Results and experience
It appeared that about 10 women were required to process 500 kg of bunches into about 90 kg (or 961) palm oil in an 8 hour working day. The oil is sold on the open market. In fact more women assisted in the processing of this quantity. However, some did really work hard, while others were only looking for light jobs. To organize the processing and establish a good co-operation within the group, leadership is required.
Technically, no special problems arose. However, the understanding of the process gave some difficulties. A refresher session appeared to be necessary.
The operation itself is an example of a unit acting as an enterprise. In principle, such a set-up requires quite good management abilities, such as procurement of rawmaterial, sale of products as well as the operation of the unit. To simplify financial management, a service mill might be much more interesting. As only the money for the maintenance and amortization of the equipment and the labour has to be catered for, such an arrangement might be more easily realized.
What remains crucial in the case of a service mill is the leadership to maintain a good working spirit and discipline. The group could contract the processing of a certain quantity of bunches of palmfruit, against a payment in cash or in kind.
The bunches were made available to the group at F CFA 20 per kg. The oil could be sold at F CFA 200 per 1. Since there are seasonal price fluctuations, it would seem to be more beneficial to store the oil for later sale. However, this would require much more working capital. With a reasonable profit to be made by selling the oil directly, such a venture is not advisable. It complicates financial management unnecessarily. Total required investment in equipment is about F CFA 800 000.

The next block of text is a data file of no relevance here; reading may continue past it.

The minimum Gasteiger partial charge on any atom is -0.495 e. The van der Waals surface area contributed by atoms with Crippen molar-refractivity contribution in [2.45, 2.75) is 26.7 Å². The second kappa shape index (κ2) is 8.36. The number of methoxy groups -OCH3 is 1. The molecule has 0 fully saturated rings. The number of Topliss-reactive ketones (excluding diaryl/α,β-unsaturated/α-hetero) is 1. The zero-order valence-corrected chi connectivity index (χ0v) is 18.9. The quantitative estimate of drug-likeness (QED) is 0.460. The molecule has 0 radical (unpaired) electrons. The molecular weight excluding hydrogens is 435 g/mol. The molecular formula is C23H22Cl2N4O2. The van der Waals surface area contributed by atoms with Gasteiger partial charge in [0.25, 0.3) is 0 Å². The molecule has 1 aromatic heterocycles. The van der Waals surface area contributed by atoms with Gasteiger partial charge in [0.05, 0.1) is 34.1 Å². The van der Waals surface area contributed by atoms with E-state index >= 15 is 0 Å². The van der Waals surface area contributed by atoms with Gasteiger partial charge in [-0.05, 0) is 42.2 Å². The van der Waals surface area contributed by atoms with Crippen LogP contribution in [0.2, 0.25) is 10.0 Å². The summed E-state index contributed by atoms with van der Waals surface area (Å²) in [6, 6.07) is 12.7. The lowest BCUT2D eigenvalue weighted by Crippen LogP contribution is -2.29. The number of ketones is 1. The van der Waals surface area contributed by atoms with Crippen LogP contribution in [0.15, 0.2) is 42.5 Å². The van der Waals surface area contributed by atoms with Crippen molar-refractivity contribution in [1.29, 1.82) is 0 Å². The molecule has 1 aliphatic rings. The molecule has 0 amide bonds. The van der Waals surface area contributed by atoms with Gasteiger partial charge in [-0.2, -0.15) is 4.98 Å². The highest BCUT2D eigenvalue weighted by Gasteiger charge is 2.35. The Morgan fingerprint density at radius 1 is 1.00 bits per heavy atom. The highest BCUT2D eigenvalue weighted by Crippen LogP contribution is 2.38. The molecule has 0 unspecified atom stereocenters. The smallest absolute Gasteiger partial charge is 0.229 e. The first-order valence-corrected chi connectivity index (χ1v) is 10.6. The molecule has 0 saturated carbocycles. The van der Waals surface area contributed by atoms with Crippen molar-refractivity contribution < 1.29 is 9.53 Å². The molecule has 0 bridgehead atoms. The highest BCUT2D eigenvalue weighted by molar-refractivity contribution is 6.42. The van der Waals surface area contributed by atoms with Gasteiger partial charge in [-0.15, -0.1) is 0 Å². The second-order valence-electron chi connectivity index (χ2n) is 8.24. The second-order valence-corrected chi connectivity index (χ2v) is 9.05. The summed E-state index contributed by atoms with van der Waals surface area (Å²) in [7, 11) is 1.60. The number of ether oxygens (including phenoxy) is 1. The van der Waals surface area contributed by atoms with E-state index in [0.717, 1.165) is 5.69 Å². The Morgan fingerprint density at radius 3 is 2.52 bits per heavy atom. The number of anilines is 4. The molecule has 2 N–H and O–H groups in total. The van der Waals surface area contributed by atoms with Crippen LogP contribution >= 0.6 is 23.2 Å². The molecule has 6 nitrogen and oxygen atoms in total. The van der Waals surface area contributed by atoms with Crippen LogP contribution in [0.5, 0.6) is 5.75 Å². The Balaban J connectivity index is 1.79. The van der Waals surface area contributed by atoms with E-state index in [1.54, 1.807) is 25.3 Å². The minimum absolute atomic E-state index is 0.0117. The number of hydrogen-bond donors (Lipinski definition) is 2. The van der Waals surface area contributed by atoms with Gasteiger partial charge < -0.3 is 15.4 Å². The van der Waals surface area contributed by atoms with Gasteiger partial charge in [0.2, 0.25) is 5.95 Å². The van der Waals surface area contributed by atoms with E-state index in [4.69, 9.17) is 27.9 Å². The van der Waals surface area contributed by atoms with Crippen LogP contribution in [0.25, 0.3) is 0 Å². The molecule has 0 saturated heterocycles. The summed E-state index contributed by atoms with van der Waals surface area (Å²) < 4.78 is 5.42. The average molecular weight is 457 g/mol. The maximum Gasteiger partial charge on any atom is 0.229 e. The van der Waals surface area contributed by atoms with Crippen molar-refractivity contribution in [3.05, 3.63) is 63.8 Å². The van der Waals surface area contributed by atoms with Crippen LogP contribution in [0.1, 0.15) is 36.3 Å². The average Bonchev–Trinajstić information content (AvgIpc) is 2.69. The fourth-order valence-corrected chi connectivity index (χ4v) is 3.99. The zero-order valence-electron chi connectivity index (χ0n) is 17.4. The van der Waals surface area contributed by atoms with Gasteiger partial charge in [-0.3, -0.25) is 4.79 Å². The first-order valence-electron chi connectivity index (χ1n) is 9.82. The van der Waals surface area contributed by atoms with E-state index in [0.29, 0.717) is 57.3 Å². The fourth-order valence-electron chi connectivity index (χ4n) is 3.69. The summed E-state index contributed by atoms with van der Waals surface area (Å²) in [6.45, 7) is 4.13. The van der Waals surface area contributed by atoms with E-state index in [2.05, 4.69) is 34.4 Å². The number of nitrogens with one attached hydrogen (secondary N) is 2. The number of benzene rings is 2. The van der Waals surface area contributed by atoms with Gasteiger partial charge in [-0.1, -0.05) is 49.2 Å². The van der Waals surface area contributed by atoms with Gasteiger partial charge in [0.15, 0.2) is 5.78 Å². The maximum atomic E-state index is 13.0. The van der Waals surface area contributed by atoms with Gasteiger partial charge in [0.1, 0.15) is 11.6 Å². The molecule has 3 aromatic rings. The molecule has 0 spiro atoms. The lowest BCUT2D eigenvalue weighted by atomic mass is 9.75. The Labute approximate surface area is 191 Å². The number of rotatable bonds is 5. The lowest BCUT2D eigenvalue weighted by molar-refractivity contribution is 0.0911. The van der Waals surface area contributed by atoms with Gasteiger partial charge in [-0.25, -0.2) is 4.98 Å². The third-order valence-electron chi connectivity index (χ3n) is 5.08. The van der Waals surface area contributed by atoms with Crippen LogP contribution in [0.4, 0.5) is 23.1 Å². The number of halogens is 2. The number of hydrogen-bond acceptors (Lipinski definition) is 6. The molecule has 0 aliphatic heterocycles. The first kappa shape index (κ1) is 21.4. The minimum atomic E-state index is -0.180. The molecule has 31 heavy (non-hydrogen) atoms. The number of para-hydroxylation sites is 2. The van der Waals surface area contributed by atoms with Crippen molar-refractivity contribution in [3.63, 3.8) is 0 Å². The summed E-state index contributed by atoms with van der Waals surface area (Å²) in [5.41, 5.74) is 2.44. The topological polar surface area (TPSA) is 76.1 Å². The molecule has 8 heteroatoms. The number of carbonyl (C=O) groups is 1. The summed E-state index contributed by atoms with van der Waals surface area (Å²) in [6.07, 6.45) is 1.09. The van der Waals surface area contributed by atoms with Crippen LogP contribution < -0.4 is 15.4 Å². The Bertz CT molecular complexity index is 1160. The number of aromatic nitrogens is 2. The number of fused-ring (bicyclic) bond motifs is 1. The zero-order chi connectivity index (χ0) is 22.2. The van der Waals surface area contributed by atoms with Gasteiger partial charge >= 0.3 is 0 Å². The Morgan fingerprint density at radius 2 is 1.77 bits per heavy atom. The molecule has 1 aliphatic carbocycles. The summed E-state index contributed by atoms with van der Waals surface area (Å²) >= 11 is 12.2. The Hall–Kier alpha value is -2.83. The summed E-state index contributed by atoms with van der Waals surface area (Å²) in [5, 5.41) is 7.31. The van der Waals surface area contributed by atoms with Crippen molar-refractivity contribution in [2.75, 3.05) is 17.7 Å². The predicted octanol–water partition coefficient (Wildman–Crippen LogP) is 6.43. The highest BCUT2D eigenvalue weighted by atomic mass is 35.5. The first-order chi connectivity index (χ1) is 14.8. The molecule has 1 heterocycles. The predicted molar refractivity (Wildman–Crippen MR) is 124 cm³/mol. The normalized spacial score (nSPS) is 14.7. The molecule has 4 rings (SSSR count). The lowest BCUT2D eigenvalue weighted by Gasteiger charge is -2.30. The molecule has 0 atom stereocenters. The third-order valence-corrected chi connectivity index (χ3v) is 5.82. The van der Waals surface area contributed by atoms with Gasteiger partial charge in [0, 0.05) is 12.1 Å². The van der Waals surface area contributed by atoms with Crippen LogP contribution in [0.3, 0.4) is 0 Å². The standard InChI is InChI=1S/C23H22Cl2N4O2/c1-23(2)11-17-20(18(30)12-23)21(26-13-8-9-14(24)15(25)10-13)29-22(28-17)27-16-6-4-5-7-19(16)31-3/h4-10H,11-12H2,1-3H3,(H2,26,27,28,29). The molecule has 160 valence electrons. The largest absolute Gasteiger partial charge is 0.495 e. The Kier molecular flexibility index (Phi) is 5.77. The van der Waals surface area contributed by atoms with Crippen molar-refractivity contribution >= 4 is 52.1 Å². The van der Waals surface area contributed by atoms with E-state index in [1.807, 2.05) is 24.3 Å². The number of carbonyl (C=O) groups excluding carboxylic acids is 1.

As an alternative to the KIT process, using a hand press, at least partly motorized alternatives are a possibility. There is the TCC pounding machine to replace the handpounding and the CALTECH or COLIN type press (SPEICHIM M-10) to replace both pounding by hand and pressing. As described under 2.2.1, 8 women can process about 600 kg of palmfruit per day using the TCC system. This would mean that about 900 kg bunches would have to be cooked and threshed. For the threshing alone, 4 women extra would be required. The motorized version of the CALTECH can process 200 kg steamed fruit per hour. For this only four persons would be required. However threshing would require additional manpower.
For an economic discussion, the threshing problem is better omitted. Chapter 4 will therefore compare the economic performance of the KIT system (8 women and about 400 kg palmfruit per day, giving 112 kg or 1201 palmoil) with alternatives such as the TCC system (8 women and about 600 kg palmfruit per day, giving 148 kg or 159 I palmoil) and the CALTECH (4 persons and about 800 kg palmfruit per day, giving 211 kg or 227 1 palmoil).